Guest writer, Anna Hull
"So, Anna, are you a better teacher or student?" asked my friend as we were discussing my latest Spanish class that I attended as a student last Sunday. Hmm. Well, answer the question – are you a better teacher or student? It seemed like a simple enough question to my friend, but I was dumbfounded. I couldn’t answer quickly enough. Of course I wanted to say that I am a better teacher; after all, that is my chosen profession. Within seconds it dawned on me that I cannot claim to be a better teacher than I am a student. The two are too intimately linked; I don’t know if it is truly possible to be a good teacher without also being an excellent student.
Case in point: Do you remember the very first time you had to teach a difficult concept to a class? My memory comes from graduate school: I was leading a discussion group of about twenty students and I was due to teach how the energy in food is converted to another type of energy (ATP) within the cell. I thought my grasp of the concept was sufficiently clear, but as I reviewed the material, I realized that all I had was a "grasp"; I didn’t own the knowledge in a way that would allow me to teach it efficiently. Since then, the story has repeated itself many times; only after I have taught the material in class, or given a seminar, do I have the feeling of actually owning the knowledge and therefore doing a better job the next time I teach it.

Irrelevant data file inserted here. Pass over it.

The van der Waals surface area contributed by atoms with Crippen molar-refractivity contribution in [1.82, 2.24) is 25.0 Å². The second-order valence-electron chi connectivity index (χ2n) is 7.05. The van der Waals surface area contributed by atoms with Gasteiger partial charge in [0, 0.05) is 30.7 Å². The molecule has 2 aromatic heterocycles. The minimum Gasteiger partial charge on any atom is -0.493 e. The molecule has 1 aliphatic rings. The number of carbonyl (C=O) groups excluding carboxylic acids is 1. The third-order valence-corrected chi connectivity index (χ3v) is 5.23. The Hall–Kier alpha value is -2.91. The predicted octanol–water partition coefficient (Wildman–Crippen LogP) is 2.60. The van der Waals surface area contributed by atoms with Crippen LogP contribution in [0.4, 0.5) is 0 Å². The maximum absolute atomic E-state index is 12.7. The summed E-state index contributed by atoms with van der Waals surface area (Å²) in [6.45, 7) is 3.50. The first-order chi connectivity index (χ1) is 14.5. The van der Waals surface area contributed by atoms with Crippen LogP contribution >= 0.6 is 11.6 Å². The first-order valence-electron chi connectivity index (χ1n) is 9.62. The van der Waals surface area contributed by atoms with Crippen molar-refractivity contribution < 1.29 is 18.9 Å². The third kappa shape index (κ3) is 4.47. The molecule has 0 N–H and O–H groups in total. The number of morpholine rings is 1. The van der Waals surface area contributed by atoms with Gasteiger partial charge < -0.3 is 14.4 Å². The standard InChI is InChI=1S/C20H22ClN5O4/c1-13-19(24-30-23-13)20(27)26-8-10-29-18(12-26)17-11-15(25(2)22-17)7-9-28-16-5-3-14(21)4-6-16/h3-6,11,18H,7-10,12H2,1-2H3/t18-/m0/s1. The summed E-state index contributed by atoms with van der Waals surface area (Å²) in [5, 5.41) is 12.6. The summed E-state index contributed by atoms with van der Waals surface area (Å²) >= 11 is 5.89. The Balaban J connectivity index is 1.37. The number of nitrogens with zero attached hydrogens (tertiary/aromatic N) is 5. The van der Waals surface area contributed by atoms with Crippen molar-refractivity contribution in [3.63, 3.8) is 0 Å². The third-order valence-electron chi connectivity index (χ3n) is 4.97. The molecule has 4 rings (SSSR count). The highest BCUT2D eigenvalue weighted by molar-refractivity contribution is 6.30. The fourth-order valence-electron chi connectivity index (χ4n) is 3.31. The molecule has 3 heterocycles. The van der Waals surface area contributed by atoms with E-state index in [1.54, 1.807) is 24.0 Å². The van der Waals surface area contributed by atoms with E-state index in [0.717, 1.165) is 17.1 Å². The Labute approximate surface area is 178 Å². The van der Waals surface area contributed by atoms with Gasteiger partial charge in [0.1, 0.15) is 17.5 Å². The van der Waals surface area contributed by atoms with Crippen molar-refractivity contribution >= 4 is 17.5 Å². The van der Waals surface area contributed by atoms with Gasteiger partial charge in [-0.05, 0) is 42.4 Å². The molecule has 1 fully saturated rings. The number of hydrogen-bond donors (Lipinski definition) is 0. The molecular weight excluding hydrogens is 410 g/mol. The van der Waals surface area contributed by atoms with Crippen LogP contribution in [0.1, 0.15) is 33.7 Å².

Even when I am well prepared and know the concepts that I am planning to teach, I constantly ask myself how the students perceive my words and the points that I am trying to convey. So often, it seems like they are hearing something completely different than what I think I’m saying. How would they try to explain the same concept that I don’t seem to be able to communicate, and how can we as teachers tap into that? How can we utilize the willingness of the students to learn by letting them be the teachers?
I am slowly learning to turn many of the students' "hows' and "whys" into mini-assignments, sometimes worth extra credit. When my students in Molecular Biology asked for a study guide for their midterm exam, I told them how I usually make the guide by going through all my PowerPoint lectures and writing questions to each slide. This is clearly an excellent way for the students to study the content for the exam, so I had them make the study guide and submit it to me for extra credit. It probably helped the students to study, they earned much-needed extra-credit, and it reduced my workload (at least up front; I did read all the submissions and compile a study guide that I shared with the entire class in the end).
I would love to hear what you do in your classroom. What have you tried that works and what doesn’t? And for extra credit: How would you answer the question, "Are you a better teacher or student?"